One of the few disadvantages of not working or being in school is that you don't have an easy way to make new friends. In school and at work, you sit next to other women or you are in the same dorm or have the same boss and the relationship takes an easy, natural progression. Over the course of a semester, you get to know each other a little more after each class. As you are complaining about your boss, you discover you have other things in common. You go out to lunch. Then you progress to drinks after work. Then it's meeting on Saturday to go to the Junior League Thrift Shop together (but only if she's not the same size as you).
But if your only interaction with other human beings besides your husband is at the gym or the grocery store, it's harder to have that continuity that shows you if there is actual friend potential there. There are some women I like at my gym, but do I like them enough to do something outside the gym?
What if I ask Jane, whose name I just learned today after six months of occasional, short conversations (she can't stand her in-laws and that's completely understandable given what she has told me about them, her husband works crazy hours, she got a ticket for leaving her battery-dead car parked in the street overnight because parking on the street overnight is illegal here, a campaign worker called her last summer while her two-year-old was throwing up and she told the caller that but the caller insisted on giving his pitch for Obama, which did not make Jane like O any more than she already did and indeed stiffened her resolve against him, she gets migraines but takes a different medication than I do, etc, etc, etc) to get a cup of coffee after class some day and then discover I don't like her after all? Or worse, that she doesn't like me?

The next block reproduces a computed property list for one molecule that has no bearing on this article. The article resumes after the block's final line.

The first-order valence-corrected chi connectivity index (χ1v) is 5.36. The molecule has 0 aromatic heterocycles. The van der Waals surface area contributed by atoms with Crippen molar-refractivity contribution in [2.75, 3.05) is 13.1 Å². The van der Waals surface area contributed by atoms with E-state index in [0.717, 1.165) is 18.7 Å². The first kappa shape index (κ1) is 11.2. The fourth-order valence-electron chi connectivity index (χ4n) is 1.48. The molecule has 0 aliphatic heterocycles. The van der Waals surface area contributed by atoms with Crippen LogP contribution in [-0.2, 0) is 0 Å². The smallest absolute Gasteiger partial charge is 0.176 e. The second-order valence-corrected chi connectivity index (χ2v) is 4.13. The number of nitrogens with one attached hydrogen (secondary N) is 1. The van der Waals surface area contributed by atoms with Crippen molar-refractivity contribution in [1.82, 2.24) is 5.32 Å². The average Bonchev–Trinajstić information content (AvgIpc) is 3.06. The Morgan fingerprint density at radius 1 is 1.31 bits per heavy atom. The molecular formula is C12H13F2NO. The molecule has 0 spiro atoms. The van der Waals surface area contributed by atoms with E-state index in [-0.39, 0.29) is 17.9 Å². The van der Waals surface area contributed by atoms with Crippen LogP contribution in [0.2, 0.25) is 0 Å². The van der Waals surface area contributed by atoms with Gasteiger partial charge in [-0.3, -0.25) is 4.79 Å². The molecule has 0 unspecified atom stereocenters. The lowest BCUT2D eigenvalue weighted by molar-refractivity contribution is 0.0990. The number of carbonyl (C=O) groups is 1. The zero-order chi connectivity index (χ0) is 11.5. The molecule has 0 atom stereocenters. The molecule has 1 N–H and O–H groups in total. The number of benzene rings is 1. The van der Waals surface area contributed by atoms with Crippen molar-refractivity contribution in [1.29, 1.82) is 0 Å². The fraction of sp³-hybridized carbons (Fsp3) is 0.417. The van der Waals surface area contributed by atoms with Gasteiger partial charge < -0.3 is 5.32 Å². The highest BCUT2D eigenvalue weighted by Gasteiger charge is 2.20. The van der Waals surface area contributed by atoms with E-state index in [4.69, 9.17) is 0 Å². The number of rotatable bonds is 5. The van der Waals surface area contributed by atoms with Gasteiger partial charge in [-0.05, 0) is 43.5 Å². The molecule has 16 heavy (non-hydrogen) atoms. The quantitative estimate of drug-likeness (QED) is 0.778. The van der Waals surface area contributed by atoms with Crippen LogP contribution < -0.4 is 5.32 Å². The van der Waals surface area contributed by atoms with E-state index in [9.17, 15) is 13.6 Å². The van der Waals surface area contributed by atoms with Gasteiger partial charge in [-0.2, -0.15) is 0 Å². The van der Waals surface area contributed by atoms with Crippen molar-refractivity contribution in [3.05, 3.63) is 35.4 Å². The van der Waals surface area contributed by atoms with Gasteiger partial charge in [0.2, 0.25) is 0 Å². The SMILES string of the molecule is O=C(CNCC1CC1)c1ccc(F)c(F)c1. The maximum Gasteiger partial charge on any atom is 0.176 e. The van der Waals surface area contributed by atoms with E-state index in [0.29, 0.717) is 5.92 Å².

Then I still have to see her at the gym but have that awkward "We went out once and it didn't work" moment.
Sheesh. This is what keeps people from moving -- so they don't have to go through this.